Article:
Vestibular function

The gravity vector is a fundamental factor in human spatial orientation, which results from the integration of a complex of sensory inputs coming from the vestibular organs in the inner ear, the eyes, mostly from peripheral retina, and tactile and proprioceptive receptors located in the skin, joints, muscles, and viscera.

The vestibular end organs

The vestibular system’s main purpose is to create a stable platform for the eyes so that we can orient to the vertical – up is up and down is down – and move smoothly. The inner ear contains two balance-sensing systems: one is sensitive to linear acceleration, the other to angular acceleration.

The linear acceleration sensing system sends messages to the brain as to how the head is translated or positioned relative to the force of gravity. It contains two tiny sacs filled with fluid, the saccule and the utricle, lined along their inner surface with hair cells of various lengths. Overlying the hair cells is a gelatinous matrix (the otoconia) containing solid calcium carbonates crystals (the otoliths, meaning “ear stone” in Greek). During linear acceleration, the crystals, being denser than the surrounding fluid, will tend to be left behind due to their inertia. It has been demonstrated that the resultant bending of the cilia causes cell excitation when the bending is toward the kinocilium (the longest hair cell), and inhibition when away from the kino-cilium. During head motion, the weight and movement of the otoliths stimulate the nerve endings surrounding the hair cells and give the brain information on motion in a particular direction (up, down, forward, backward, right, left) or tilt in the sagittal (pitch) or the frontal (roll) plane.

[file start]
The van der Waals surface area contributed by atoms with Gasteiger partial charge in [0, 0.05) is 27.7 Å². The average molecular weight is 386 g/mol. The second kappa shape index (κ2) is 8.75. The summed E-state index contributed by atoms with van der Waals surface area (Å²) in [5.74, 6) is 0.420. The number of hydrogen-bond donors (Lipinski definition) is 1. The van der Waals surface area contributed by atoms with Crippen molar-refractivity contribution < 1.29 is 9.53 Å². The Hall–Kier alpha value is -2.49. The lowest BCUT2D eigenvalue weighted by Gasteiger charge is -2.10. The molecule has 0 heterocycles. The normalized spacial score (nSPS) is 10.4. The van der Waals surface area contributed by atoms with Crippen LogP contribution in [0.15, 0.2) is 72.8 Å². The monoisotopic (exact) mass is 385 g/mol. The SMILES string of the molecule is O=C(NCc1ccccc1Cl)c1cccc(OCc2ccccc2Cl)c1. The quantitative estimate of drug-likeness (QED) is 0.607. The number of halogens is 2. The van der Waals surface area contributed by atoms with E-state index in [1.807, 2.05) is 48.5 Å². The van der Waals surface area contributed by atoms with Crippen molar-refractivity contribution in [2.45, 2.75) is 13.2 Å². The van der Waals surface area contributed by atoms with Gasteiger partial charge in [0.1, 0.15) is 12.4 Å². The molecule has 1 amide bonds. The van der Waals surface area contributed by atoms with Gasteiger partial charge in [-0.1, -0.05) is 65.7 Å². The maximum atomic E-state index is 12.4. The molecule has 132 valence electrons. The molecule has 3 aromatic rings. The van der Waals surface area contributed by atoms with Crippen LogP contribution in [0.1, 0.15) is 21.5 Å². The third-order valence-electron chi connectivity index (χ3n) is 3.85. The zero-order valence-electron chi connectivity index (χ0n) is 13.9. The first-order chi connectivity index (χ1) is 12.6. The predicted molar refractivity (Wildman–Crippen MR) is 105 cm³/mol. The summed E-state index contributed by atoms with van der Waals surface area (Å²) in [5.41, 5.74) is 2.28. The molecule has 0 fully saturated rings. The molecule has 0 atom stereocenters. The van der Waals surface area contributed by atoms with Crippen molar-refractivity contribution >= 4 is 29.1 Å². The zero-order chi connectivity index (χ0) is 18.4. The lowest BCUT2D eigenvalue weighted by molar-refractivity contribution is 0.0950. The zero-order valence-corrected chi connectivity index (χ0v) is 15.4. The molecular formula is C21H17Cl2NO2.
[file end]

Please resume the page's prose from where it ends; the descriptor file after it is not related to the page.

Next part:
The angular acceleration sensing system comprises three semicircular canals. The system detects angular acceleration through the inertial movement of the liquid (the endolymph) within each canal and provides the brain with information about rotation about the three axes: yaw, pitch, and roll. The semicircular canals do not react to the body’s position with respect to gravity. They react to a change in the body’s position. In other words, the semicircular canals do not measure motion itself, but change in motion. Not surprisingly, the semicircular canals are not affected by spaceflight, as shown by the absence of changes in the perception of rotation or in the compensatory eye movements in response to rotation both in-flight and after flight.

Linear acceleration and gravity

When our head is horizontal the hair cells in the utricles are not bent and this stimulation is interpreted as signifying “normal posture”. If our head is tilted forward, the otoliths shift downward under the action of gravity, bending the hair cells. If we translate backward, again there is a shift of the otoliths forward due to the inertial forces. Thus, an equivalent displacement of the otoliths (and consequently the same information is conveyed to the central nervous system) can be generated when the head is tilted 30° forward, or when the body is translating at 0.5 g backward. This example simply illustrates Einstein’s principle stating that, on Earth, all linear accelerometers cannot distinguish between an actual linear acceleration and a head tilt relative to gravity.